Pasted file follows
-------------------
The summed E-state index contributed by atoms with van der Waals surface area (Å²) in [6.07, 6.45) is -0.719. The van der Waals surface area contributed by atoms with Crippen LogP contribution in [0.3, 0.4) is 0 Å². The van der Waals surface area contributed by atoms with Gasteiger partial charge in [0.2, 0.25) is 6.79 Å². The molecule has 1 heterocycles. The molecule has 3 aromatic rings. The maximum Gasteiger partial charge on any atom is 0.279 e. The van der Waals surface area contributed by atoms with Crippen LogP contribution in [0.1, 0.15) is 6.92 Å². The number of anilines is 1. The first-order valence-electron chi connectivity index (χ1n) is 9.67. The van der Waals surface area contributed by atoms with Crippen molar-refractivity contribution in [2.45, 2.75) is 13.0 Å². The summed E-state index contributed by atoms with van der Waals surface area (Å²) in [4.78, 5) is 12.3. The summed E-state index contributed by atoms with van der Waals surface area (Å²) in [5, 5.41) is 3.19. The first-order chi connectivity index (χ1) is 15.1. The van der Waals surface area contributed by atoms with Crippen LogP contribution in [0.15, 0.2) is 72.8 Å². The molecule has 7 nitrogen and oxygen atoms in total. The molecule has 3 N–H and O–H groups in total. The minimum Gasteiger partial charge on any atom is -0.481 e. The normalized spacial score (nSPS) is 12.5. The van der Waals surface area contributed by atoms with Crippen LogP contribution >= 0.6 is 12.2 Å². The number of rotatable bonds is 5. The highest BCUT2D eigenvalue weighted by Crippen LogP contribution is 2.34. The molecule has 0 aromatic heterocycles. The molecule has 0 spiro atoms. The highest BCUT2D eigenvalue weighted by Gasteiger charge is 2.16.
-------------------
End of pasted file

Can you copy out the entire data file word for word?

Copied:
The summed E-state index contributed by atoms with van der Waals surface area (Å²) in [6.07, 6.45) is -0.719. The van der Waals surface area contributed by atoms with Crippen LogP contribution in [0.3, 0.4) is 0 Å². The van der Waals surface area contributed by atoms with Gasteiger partial charge in [0.2, 0.25) is 6.79 Å². The molecule has 1 heterocycles. The molecule has 3 aromatic rings. The maximum Gasteiger partial charge on any atom is 0.279 e. The van der Waals surface area contributed by atoms with Crippen LogP contribution in [0.1, 0.15) is 6.92 Å². The number of anilines is 1. The first-order valence-electron chi connectivity index (χ1n) is 9.67. The van der Waals surface area contributed by atoms with Crippen molar-refractivity contribution in [2.45, 2.75) is 13.0 Å². The summed E-state index contributed by atoms with van der Waals surface area (Å²) in [4.78, 5) is 12.3. The summed E-state index contributed by atoms with van der Waals surface area (Å²) in [5, 5.41) is 3.19. The first-order chi connectivity index (χ1) is 15.1. The van der Waals surface area contributed by atoms with Crippen LogP contribution in [0.15, 0.2) is 72.8 Å². The molecule has 7 nitrogen and oxygen atoms in total. The molecule has 3 N–H and O–H groups in total. The minimum Gasteiger partial charge on any atom is -0.481 e. The normalized spacial score (nSPS) is 12.5. The van der Waals surface area contributed by atoms with Crippen LogP contribution >= 0.6 is 12.2 Å². The number of rotatable bonds is 5. The highest BCUT2D eigenvalue weighted by Crippen LogP contribution is 2.34. The molecule has 0 aromatic heterocycles. The molecule has 0 spiro atoms. The highest BCUT2D eigenvalue weighted by Gasteiger charge is 2.16.